WTW on what’s driving countries' climate pushes

WTW on what’s driving countries' climate pushes | Insurance Business Asia

WTW on what’s driving countries' climate pushes

Vulnerability is a key driver of commitment to climate policy in the emerging world, while countries reliant on fossil-fuel income show the weakest commitment, new analysis by Oxford Analytica and WTW has revealed.

Of 62 nations and territories assessed in the WTW political risk index, Bangladesh, Malaysia, Chile, Senegal, and the Philippines were the most strongly committed to prioritising climate in public policy. They also ranked four on WTW’s one-to-five scale, where a bigger number connotes higher prioritisation of climate over other key policy objectives.

The remaining countries at most gave equal weight to combatting climate change and other key public policy goals.

WTW identified three factors correlating significantly with the relative commitment to climate policy of each country. These were vulnerability to climate change, state capacity or more effective civil service, and oil and gas income.

“Climate has always been a driver of political risk,” said Stuart Ashworth, managing director and head of political risk for corporates at WTW. “In extreme cases food and water are being weaponised for political reasons. Understanding a country’s vulnerability to climate shocks will be increasingly important for investors.”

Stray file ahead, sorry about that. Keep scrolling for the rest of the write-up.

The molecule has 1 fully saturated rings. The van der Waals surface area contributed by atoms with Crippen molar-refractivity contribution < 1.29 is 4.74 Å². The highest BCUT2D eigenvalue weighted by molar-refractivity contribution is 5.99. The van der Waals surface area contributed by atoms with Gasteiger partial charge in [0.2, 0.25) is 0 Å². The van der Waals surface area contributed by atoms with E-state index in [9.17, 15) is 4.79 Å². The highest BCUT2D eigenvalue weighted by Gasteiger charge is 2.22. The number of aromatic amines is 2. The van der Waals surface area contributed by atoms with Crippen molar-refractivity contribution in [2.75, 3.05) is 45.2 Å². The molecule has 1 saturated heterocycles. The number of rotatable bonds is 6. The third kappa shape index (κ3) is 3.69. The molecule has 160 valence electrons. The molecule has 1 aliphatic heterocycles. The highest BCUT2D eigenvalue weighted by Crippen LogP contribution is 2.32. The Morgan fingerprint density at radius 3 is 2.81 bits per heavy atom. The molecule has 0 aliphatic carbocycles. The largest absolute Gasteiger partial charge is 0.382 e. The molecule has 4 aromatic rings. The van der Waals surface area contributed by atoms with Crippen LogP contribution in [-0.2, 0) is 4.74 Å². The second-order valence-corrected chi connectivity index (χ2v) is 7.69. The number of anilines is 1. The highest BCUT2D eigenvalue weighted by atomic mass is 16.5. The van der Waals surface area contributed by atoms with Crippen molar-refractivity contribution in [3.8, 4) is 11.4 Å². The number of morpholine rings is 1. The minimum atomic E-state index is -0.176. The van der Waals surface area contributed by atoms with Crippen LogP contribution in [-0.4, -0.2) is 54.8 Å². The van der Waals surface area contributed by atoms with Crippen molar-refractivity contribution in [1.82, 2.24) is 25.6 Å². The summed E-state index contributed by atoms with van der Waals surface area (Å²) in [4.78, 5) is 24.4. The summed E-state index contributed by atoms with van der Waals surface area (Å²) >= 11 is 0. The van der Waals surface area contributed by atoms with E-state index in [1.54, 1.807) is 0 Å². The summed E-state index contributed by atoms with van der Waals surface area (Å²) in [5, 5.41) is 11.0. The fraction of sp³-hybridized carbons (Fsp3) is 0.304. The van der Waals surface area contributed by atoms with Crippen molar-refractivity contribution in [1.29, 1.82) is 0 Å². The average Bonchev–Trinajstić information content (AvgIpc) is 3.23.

Across world regions, African and Asian governments lead the emerging world on climate commitment. On a regional average basis, Asian countries tend to have strong policy-making practices and effective bureaucracies for carrying out political goals, with Malaysia and China as top examples with their well-developed climate transformation plans.

Expert ratings for many countries in Africa came in above statistical predictions, including Cameroon, Central African Republic, the DRC, Ethiopia, Morocco, Mozambique, Uganda, and top-rated Senegal. “The novel ‘green development’ approaches being pursued by many African countries could serve as a model for the rest of the world,” Sam Wilkin, director of political risk analytics at WTW, said.